Monday, April 14, 2014

Success and Respect

First, take a look at the top 0.01% wealthiest people in America. They run the country, they set the rules, and they break the rules. Filthy.

Next, the much larger group and more well-known are those in the top 1%. First class everything. Brand name from head to toe. Disgusting.

Going further down the pipeline are those in the top 5%. We see these types of people every day and life just happens to be easier for them. Gross.

Then you have the average Joe's earning roughly around $70,000-$80,000 annually, and even lower are those who earn $50,000 or less. The majority.

What does success mean to you? At what point do you consider yourself "making it"? Well many times, how much you strive to earn depends on your debt-to-income ratio, correct? If you're struggling to survive, it just means you have to find ways to earn more money. Simple logic--don't die.

Except, too often do we hear people twist the logic around and say, "I am neither, nor do I want to be, materialistic, and therefore, I do not strive to make more than I currently do."

Similar logic to those who say, "Well, I'm smart, so obviously I'm going to put in less time and effort to complete the task at hand." Obviously, no need to achieve more than the task at hand either, right, buddy?

The result is the same: you give yourself an excuse not to be a better person than you are at your current state. Oftentimes financial success is directly correlated to materialism and/or slaving away the best years of your life. (I must admit I was guilty of this way of thinking for the first 20+ years of my life)

Eventually, and hopefully, you grow up.

Money is a necessity in this society whether you and your free spirit like it or not. Yes, you're happy now and you want to live simply and happy your whole life by achieving mediocrity in your career and spending more time and effort into your life of cheap leisure. Here's a small dose of reality: if you don't improve yourself in your current state, someone else younger and fresher than you several years down the line will take over your position and strike you out.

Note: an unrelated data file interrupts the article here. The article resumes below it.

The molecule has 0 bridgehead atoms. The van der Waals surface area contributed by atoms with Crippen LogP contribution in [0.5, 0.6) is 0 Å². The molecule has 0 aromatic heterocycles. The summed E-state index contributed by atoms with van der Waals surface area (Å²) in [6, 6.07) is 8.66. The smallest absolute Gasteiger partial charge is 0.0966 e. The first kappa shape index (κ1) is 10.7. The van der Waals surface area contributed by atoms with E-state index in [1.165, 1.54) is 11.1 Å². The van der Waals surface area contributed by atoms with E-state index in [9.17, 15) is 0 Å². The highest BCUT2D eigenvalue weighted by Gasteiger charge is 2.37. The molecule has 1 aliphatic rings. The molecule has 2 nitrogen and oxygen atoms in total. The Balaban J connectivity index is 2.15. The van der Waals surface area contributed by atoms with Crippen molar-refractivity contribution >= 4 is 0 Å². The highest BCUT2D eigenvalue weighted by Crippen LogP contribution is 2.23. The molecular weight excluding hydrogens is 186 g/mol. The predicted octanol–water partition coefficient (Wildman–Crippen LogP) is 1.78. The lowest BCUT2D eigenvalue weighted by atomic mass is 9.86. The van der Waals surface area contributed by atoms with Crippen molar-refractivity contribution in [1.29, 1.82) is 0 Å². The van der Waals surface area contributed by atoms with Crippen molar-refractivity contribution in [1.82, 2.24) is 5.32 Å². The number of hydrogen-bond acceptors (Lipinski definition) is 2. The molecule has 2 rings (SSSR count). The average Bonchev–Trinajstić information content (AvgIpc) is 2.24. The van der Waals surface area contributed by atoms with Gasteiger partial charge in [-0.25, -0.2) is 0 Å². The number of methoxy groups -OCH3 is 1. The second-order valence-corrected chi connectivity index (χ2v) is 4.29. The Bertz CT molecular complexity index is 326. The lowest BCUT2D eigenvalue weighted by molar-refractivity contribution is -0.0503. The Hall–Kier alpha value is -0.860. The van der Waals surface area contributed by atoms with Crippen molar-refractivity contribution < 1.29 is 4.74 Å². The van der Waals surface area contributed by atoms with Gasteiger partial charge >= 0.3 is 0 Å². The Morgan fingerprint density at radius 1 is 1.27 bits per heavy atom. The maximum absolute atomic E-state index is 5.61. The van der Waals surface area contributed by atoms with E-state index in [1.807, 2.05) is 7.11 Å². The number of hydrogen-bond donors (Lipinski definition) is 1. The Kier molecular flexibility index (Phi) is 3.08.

However, let's back up and stop this negative thinking, because how realistic would that be anyway, you idealistic, optimistic, silly souls? Instead of attaching financial success to basic survival or attaching financial success to materialism, how about attaching financial success to the overall success of yourself as a human being?

It is not, by all means, equivalent to 100% of your livelihood or all that makes you "successful." After all, what good is a financially successful person if he cannot connect and give back to society or to his dearests? At the same time, however, what good is a person if he has the kindest heart in the world but requires other people to support him financially?

Maybe you have a backup. Maybe you're a trust fund baby. That's fine and I'm sure it brings you lots of attention from those to try to get a piece of your pie. It means you're rich, and really, that's all it means if that makes you complacent.

In reality, if you're not trying to improve yourself career-wise and financially, you're lacking one aspect of life that is so crucial in society, and that is: respect from others, in addition to the more important--self-respect. How much more you've grown in your career or financially shows in a silly way, how much you've grown and gained as a person, and how ambitious you are.

Go ahead, watch TV, surf the net, and log on to Facebook all day. You're smart and financially comfortable so why change your way of life to slave away and make unnecessary earnings? Let's see how proud of yourself you will be in 10 years? Or if it takes you even longer to grow up, how about 20 years? 30 years?